“[Distance learning] might be better if both parents are not working,” she said. “They come and say, ‘What do I do next?’ And I say, ‘I have to finish this and then help you.’”
While many families struggled to keep up with information from schools, other parents with more time and resources said they were looking for materials beyond what schools were giving them.
In Roseville, Jennifer Wedel works full time as an independent marketing consultant.
She knows she’s been lucky enough to be able to cut back her hours to help launch distance learning at home for her 7-year-old daughter, Caroline, who’s in Little Canada Elementary’s Spanish immersion program.
“I’ve been able to sort of hear the message, ‘Take it easy, you’re not trained as a teacher. Connecting with your child is more important than teaching them the multiplication table,’” Wedel said. “I had to spend some time reeling myself back in to create some reasonable and achievable goals that work for my specific family and situation.”
Wedel has chosen to pay for her daughter to take private livestreaming ballet, drawing, Spanish and literature classes that include interaction with other kids and teachers. And Wedel’s father is chipping in his time with piano and typing lessons. Wedel has also begun slowly folding in materials from her daughter’s school
But helping her daughter with distance learning has meant a huge interruption to Wedel’s work.
“It’s really close to a full-time job — not to just teach her but to plan her day,” Wedel said. “My goal last week, work-wise, was to work 15 hours. And my usual workweek is 30 to 35. And I think I got 10 hours of work done ... It was totally unattainable.”
‘Kids really at the margins’
Minnesota’s education system was plagued with disparities before the pandemic. An emergency plan that closes schools and attempts to continue learning remotely could likely widen those gaps.
Where children from stable or well-off families may get through the crisis relatively unscathed, some educators worry that students and families who face higher hurdles are at risk of bearing the brunt of school closures more acutely.
Suzanne Blum Grundyson is a middle school special education resource teacher at Brooklyn Middle STEAM School in Brooklyn Park. She’s spent time the last two weeks reviewing other teachers’ plans and making suggestions for adjustments that might help some of her students with special needs.
This first week of distance learning has been full of phone calls, emails and online sessions with students, checking in with them, trying to help with assignments.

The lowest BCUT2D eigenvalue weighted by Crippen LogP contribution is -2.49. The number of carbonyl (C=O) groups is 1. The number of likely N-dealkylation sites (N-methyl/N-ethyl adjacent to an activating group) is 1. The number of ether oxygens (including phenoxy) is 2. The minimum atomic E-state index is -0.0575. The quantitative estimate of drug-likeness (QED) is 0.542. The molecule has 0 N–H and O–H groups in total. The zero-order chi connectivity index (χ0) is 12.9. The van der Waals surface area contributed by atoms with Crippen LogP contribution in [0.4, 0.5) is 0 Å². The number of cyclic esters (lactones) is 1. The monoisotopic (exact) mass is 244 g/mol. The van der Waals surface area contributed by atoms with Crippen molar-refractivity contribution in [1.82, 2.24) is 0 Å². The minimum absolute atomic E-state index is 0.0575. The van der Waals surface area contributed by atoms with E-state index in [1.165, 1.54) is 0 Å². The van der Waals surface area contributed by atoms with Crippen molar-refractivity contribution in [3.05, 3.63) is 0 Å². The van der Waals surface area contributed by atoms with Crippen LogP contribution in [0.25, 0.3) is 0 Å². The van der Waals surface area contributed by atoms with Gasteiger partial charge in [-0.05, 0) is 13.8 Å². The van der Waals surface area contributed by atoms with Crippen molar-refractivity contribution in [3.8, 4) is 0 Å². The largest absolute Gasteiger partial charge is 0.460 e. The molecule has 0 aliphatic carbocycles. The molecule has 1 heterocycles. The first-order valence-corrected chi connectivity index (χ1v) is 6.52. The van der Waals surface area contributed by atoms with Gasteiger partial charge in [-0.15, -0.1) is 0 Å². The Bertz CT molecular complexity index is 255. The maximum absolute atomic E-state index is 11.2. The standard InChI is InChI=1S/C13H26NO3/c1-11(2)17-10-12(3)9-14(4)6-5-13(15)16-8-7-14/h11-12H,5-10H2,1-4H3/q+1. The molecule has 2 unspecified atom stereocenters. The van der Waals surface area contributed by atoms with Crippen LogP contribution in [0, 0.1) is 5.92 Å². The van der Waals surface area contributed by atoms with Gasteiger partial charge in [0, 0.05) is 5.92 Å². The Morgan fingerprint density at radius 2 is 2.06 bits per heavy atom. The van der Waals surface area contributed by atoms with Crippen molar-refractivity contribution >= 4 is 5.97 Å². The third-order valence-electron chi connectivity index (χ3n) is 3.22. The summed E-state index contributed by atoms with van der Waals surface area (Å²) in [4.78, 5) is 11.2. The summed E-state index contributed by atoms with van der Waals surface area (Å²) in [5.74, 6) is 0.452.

One of Blum Grundyson’s students is a seventh grader with a learning disability whose parents speak minimal English. Blum Grundyson said the hardest part of his week has been trying to figure out his own school work while also helping his elementary-age siblings navigate their distance learning.
“I do think the equity issues are going to extend more so to those kids really at the margins. And we know that’s what happens. People at the margins are the ones who get most severely impacted whenever things like this happen,” Blum Grundyson said.
Still, Blum Grundyson said she’s seeing some silver linings in her work. She’s been able to spend more one-on-one time with students who really need it, including the seventh grader who’s looking out for his siblings. And some of her students who deal with anxiety have been thriving at home, doing school work at their own pace.
“A lot of the things that they struggle with, those stressors are gone. They're not having to navigate a building with 1,100 other people and follow a different person’s rule every 48 minutes,” Blum Grundyson said.
She’s seeing some positives and a lot of learning opportunities for teachers and families alike, but she’s frustrated by the limits of distance learning.
Walz has said the chance of students being able to physically gather for the rest of the school year is “relatively slim.” It’s a situation he called “heartbreaking.”
He’s promised to continue looking at data and consulting with health and education officials about the timeline.
“Nothing replaces seeing someone and looking them in the eye and smiling at them and, you know, being able to tell how they feel,” Blum Grundyson said. “We’re all just hoping this is temporary.”